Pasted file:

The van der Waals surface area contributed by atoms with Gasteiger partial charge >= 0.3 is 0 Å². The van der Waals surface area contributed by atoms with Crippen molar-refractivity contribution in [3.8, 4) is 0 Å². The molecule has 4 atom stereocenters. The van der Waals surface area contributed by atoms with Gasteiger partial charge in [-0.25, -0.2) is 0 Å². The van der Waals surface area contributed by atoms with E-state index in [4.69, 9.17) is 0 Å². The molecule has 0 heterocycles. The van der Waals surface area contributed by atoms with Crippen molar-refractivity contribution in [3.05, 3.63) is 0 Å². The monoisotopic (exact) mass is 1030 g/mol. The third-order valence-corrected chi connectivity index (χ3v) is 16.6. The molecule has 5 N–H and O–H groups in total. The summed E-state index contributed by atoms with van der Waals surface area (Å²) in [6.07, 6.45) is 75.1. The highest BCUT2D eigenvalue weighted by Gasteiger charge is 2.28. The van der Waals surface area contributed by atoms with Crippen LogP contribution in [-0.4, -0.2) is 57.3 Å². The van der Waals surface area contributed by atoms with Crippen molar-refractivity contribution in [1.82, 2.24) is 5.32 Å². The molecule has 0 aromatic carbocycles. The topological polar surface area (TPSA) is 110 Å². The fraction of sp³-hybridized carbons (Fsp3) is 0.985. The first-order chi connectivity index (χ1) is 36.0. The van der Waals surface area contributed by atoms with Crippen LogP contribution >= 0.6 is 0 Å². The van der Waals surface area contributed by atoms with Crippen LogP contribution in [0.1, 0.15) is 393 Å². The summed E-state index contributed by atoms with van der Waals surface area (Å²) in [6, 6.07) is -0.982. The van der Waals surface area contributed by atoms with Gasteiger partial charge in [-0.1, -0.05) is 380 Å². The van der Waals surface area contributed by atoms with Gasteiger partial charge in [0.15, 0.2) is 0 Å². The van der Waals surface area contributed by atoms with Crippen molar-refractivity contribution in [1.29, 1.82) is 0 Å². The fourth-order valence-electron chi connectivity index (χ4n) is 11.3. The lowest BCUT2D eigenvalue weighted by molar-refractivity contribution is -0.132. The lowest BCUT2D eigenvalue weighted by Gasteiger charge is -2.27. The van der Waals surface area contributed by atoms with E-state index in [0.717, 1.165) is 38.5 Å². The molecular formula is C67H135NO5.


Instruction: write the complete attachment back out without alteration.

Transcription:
The van der Waals surface area contributed by atoms with Gasteiger partial charge >= 0.3 is 0 Å². The van der Waals surface area contributed by atoms with Crippen molar-refractivity contribution in [3.8, 4) is 0 Å². The molecule has 4 atom stereocenters. The van der Waals surface area contributed by atoms with Gasteiger partial charge in [-0.25, -0.2) is 0 Å². The van der Waals surface area contributed by atoms with E-state index in [4.69, 9.17) is 0 Å². The molecule has 0 heterocycles. The van der Waals surface area contributed by atoms with Crippen molar-refractivity contribution in [3.05, 3.63) is 0 Å². The monoisotopic (exact) mass is 1030 g/mol. The third-order valence-corrected chi connectivity index (χ3v) is 16.6. The molecule has 5 N–H and O–H groups in total. The summed E-state index contributed by atoms with van der Waals surface area (Å²) in [6.07, 6.45) is 75.1. The highest BCUT2D eigenvalue weighted by Gasteiger charge is 2.28. The van der Waals surface area contributed by atoms with Crippen LogP contribution in [-0.4, -0.2) is 57.3 Å². The van der Waals surface area contributed by atoms with Crippen molar-refractivity contribution in [1.82, 2.24) is 5.32 Å². The molecule has 0 aromatic carbocycles. The topological polar surface area (TPSA) is 110 Å². The fraction of sp³-hybridized carbons (Fsp3) is 0.985. The first-order chi connectivity index (χ1) is 36.0. The van der Waals surface area contributed by atoms with Crippen LogP contribution >= 0.6 is 0 Å². The van der Waals surface area contributed by atoms with Crippen LogP contribution in [0.1, 0.15) is 393 Å². The summed E-state index contributed by atoms with van der Waals surface area (Å²) in [6, 6.07) is -0.982. The van der Waals surface area contributed by atoms with Gasteiger partial charge in [-0.1, -0.05) is 380 Å². The van der Waals surface area contributed by atoms with Gasteiger partial charge in [0.15, 0.2) is 0 Å². The van der Waals surface area contributed by atoms with Crippen molar-refractivity contribution in [1.29, 1.82) is 0 Å². The fourth-order valence-electron chi connectivity index (χ4n) is 11.3. The lowest BCUT2D eigenvalue weighted by molar-refractivity contribution is -0.132. The lowest BCUT2D eigenvalue weighted by Gasteiger charge is -2.27. The van der Waals surface area contributed by atoms with E-state index in [0.717, 1.165) is 38.5 Å². The molecular formula is C67H135NO5.